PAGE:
Pollen, house dust, dog hair - many of us suffer from allergies, some stronger, some weaker.
For many people, spring and summer in particular are difficult times. This is the time when trees and plants send their pollen into the air. But if you don't have a known allergy and you still have symptoms, you may be asking yourself: am I allergic to my contact lenses?
Allergies are immunological hypersensitivities to foreign substances. If the body comes into contact with one of the allergenic substances, it reacts by activating its immune system. The antibodies produced will protect your body and trigger its counter-attack, which will result in symptoms such as watery eyes, a runny nose, or itchy skin.
How do you know which substance triggers the allergy?
If the eyes are constantly itching, the nose is running, and the skin is red, or if there is a constant sensation of a foreign body in the eye, it is essential to consult a family doctor or a dermatologist.
They can perform a quick and easy allergy test to determine which allergy you have. In the meantime, you should remove your contact lenses and wear glasses while waiting for the result.
If your allergies are too severe, it is best for you to use glasses permanently during the allergy season to provide relief during this period.
Today's contact lenses use modern substances that are particularly gentle on the eyes and particularly well tolerated by the body. This is why allergies are rarely caused by contact lenses. However, if you are in any doubt about whether you are allergic to lenses, you will find a list of symptoms below that would indicate a contact lens allergy:
Burning, itchy, and watery eyes.
Sensation of a foreign body ("grain of sand" in the eye)
If you are allergic, you should know that this intolerance is not of immunological origin, but rather results from changes in the eye and the circumstances of wearing contact lenses. For example, the tear film in the eye can be altered by wearing contact lenses, especially with beginner wearers. In this case, you need to keep a "watchful eye":
If the eye is dry to the touch and starts to itch, the eyes should be rehydrated with appropriate products.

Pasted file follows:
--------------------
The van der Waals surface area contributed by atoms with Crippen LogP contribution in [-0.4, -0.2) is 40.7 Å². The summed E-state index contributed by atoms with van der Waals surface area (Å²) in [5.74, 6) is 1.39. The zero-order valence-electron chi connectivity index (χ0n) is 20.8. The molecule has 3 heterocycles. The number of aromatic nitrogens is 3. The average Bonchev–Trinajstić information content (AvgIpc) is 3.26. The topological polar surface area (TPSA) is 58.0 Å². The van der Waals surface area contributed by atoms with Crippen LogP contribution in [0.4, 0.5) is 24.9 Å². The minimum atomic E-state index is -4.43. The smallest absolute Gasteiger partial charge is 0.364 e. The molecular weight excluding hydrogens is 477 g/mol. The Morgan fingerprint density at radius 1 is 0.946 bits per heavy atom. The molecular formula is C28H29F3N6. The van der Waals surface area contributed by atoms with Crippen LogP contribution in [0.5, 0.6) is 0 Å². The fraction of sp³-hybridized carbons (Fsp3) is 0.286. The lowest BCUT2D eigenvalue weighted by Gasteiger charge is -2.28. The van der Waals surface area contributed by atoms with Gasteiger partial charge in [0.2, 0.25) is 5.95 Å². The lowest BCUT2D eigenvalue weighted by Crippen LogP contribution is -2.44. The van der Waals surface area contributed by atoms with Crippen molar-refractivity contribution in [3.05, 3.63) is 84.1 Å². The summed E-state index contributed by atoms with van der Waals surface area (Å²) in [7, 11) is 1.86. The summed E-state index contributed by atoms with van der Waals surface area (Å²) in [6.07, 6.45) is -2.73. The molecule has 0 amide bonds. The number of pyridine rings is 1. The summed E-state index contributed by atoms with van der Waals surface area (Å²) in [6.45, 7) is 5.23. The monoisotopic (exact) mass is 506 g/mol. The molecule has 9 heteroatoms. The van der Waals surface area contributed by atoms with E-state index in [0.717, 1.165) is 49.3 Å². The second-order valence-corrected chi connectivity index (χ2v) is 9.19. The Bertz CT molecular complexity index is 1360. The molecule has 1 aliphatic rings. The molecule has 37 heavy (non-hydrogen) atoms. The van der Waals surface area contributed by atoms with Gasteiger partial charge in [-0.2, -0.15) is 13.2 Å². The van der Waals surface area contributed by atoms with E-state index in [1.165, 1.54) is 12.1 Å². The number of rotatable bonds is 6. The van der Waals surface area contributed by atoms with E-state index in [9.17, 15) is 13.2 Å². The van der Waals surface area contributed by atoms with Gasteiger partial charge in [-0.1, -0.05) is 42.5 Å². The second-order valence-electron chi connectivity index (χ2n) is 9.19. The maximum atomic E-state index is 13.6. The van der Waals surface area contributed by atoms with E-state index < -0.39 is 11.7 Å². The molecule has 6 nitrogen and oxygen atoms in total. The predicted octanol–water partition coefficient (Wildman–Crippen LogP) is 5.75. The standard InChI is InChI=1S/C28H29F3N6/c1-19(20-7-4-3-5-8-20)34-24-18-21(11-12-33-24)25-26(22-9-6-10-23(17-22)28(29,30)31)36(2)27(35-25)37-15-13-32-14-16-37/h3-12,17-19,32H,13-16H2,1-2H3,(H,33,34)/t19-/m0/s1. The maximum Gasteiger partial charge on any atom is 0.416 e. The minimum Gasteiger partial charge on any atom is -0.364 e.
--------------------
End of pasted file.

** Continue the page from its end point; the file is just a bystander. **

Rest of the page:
However, it should not be forgotten that computer work, medication, pregnancy, or other triggers that alter the hormonal balance and, of course, allergies (such as house dust allergy) can also cause these symptoms.
The best way to find the cause is to ask yourself these specific questions:
Have I always had this unpleasant feeling when I wear contact lenses?
If not, what has changed in my life since then?
Incorrect use of contact lenses - for example, wearing them for too long - or failure to clean them regularly and replace them at regular intervals, can cause these symptoms. Most symptoms can therefore be easily eliminated:
A cleaning routine
Take breaks when working on screens
Another possible cause is the care and cleaning product used for the care and cleaning of contact lenses.
Although many products today use substances that are well tolerated by the skin, it is not impossible that certain components, for example the preservative, irritate the eye and therefore cause intolerance. The solution is to try other skin care and cleaning products.
Can I be allergic to cleaning products?
Combination solutions, in particular, often contain preservatives that can irritate the eye. The next time you buy a product, you should try other products, if possible without preservatives. If the symptoms improve, the culprit has been found.
However, if the problems persist, a consultation with an ophthalmologist or optician - already recommended at the outset - is unavoidable.
Allergies to contact lenses are very rare, but they can be very uncomfortable. Symptoms may include itching, redness, watery eyes and a burning sensation. If you experience any of these problems, you should always consult your optician.
A contact lens allergy is often a reaction to your cleaning solution or storage solution. But contact lenses can also cause an allergy if they are not cleaned and stored properly. And if you wear hard contact lenses, you may be allergic to the materials they contain.
Contact lens allergy can be difficult to diagnose because the symptoms are similar to those of other eye problems, such as dry eyes or irritation from pollution. If you suspect you are allergic to your contact lenses, contact your optician immediately. He or she will test you to see if you are allergic to contact lenses or any other products.